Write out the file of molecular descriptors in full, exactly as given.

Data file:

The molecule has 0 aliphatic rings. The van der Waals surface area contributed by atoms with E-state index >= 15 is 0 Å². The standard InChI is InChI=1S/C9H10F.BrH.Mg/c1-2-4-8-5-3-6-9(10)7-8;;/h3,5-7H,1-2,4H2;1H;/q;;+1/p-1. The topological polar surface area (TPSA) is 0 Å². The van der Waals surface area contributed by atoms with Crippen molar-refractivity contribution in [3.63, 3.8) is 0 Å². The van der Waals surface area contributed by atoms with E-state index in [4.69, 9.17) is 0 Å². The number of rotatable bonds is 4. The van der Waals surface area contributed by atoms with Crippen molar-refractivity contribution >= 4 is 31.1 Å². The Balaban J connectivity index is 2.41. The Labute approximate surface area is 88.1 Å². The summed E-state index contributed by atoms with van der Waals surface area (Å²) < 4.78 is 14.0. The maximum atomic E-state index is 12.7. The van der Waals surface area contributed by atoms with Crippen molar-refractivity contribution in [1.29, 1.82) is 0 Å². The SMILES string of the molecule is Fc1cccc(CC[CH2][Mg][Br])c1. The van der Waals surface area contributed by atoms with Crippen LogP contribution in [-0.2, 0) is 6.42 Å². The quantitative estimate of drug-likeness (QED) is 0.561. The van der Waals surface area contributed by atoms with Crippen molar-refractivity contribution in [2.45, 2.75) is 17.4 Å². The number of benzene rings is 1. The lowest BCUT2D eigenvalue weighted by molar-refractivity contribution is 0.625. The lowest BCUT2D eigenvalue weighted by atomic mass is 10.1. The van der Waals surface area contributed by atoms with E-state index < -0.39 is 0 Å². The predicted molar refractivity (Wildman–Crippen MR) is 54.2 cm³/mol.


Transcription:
The molecule has 0 aliphatic rings. The van der Waals surface area contributed by atoms with E-state index >= 15 is 0 Å². The standard InChI is InChI=1S/C9H10F.BrH.Mg/c1-2-4-8-5-3-6-9(10)7-8;;/h3,5-7H,1-2,4H2;1H;/q;;+1/p-1. The topological polar surface area (TPSA) is 0 Å². The van der Waals surface area contributed by atoms with Crippen molar-refractivity contribution in [3.63, 3.8) is 0 Å². The van der Waals surface area contributed by atoms with E-state index in [4.69, 9.17) is 0 Å². The number of rotatable bonds is 4. The van der Waals surface area contributed by atoms with Crippen molar-refractivity contribution >= 4 is 31.1 Å². The Balaban J connectivity index is 2.41. The Labute approximate surface area is 88.1 Å². The summed E-state index contributed by atoms with van der Waals surface area (Å²) < 4.78 is 14.0. The maximum atomic E-state index is 12.7. The van der Waals surface area contributed by atoms with Crippen molar-refractivity contribution in [1.29, 1.82) is 0 Å². The SMILES string of the molecule is Fc1cccc(CC[CH2][Mg][Br])c1. The van der Waals surface area contributed by atoms with Crippen LogP contribution in [-0.2, 0) is 6.42 Å². The quantitative estimate of drug-likeness (QED) is 0.561. The van der Waals surface area contributed by atoms with Crippen molar-refractivity contribution in [2.45, 2.75) is 17.4 Å². The number of benzene rings is 1. The lowest BCUT2D eigenvalue weighted by molar-refractivity contribution is 0.625. The lowest BCUT2D eigenvalue weighted by atomic mass is 10.1. The van der Waals surface area contributed by atoms with E-state index < -0.39 is 0 Å². The predicted molar refractivity (Wildman–Crippen MR) is 54.2 cm³/mol.